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boatswain

[boh-suh n; spelling pronunciation boht-sweyn]
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noun
  1. a warrant officer on a warship, or a petty officer on a merchant vessel, in charge of rigging, anchors, cables, etc.
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Also bo's'n, bosun.

Origin of boatswain

First recorded in 1400–50, boatswain is from the late Middle English word bote-swayn. See boat, swain
Dictionary.com Unabridged Based on the Random House Unabridged Dictionary, © Random House, Inc. 2018

Examples from the Web for boatswain

Historical Examples

  • "He's hurt in the arm, sir, and he's gone below," said the boatswain.

    Howard Pyle's Book of Pirates

    Howard Pyle

  • There was a regular hard horse of a boatswain's-mate with us, of the name of McNally.

    Ned Myers

    James Fenimore Cooper

  • He then ordered the boatswain to call all hands aft, to the break of the quarter-deck.

    Ned Myers

    James Fenimore Cooper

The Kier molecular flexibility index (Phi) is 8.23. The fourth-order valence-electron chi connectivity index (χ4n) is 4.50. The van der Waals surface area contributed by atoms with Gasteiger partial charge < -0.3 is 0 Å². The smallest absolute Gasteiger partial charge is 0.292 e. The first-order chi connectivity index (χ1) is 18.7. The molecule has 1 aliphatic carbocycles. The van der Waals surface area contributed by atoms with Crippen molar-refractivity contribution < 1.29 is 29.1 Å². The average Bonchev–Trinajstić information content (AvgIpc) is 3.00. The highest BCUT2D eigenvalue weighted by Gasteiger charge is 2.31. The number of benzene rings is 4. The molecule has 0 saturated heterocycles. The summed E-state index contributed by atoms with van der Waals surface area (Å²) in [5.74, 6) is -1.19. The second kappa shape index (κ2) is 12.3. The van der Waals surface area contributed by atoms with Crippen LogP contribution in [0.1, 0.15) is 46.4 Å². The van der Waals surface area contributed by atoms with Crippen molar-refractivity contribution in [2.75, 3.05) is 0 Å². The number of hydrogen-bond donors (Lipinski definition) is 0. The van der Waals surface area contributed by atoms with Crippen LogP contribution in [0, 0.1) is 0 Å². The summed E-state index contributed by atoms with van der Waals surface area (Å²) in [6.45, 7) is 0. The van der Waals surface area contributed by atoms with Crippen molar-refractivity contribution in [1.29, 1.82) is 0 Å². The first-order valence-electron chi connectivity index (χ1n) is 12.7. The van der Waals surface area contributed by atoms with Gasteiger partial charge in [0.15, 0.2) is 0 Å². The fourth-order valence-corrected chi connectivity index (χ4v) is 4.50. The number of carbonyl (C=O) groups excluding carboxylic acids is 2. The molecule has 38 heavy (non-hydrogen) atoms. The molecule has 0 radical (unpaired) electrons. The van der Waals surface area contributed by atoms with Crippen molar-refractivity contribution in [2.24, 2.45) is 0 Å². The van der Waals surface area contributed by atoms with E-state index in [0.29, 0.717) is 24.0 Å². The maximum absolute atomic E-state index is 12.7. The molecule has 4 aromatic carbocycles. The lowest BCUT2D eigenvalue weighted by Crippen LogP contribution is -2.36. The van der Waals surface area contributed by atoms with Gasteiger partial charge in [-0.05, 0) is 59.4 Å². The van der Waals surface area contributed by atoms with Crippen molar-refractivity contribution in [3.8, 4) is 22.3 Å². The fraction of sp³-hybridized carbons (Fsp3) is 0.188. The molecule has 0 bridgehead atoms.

• I dare not do it, Boatswain; it's more than my life is worth.

  • You seem to be converted to that belief, for you have a brace of them, as the Boatswain says.


British Dictionary definitions for boatswain

boatswain

bosun or bo's'n

noun
  1. a petty officer on a merchant ship or a warrant officer on a warship who is responsible for the maintenance of the ship and its equipment
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Word Origin

Old English bātswegen; see boat, swain
Collins English Dictionary - Complete & Unabridged 2012 Digital Edition © William Collins Sons & Co. Ltd. 1979, 1986 © HarperCollins Publishers 1998, 2000, 2003, 2005, 2006, 2007, 2009, 2012

Word Origin and History for boatswain

n.

mid-15c., from late Old English batswegen, from bat "boat" (see boat (n.)) + Old Norse sveinn "boy" (see swain). Phonetic spelling bo'sun is attested from 1840.

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Online Etymology Dictionary, © 2010 Douglas Harper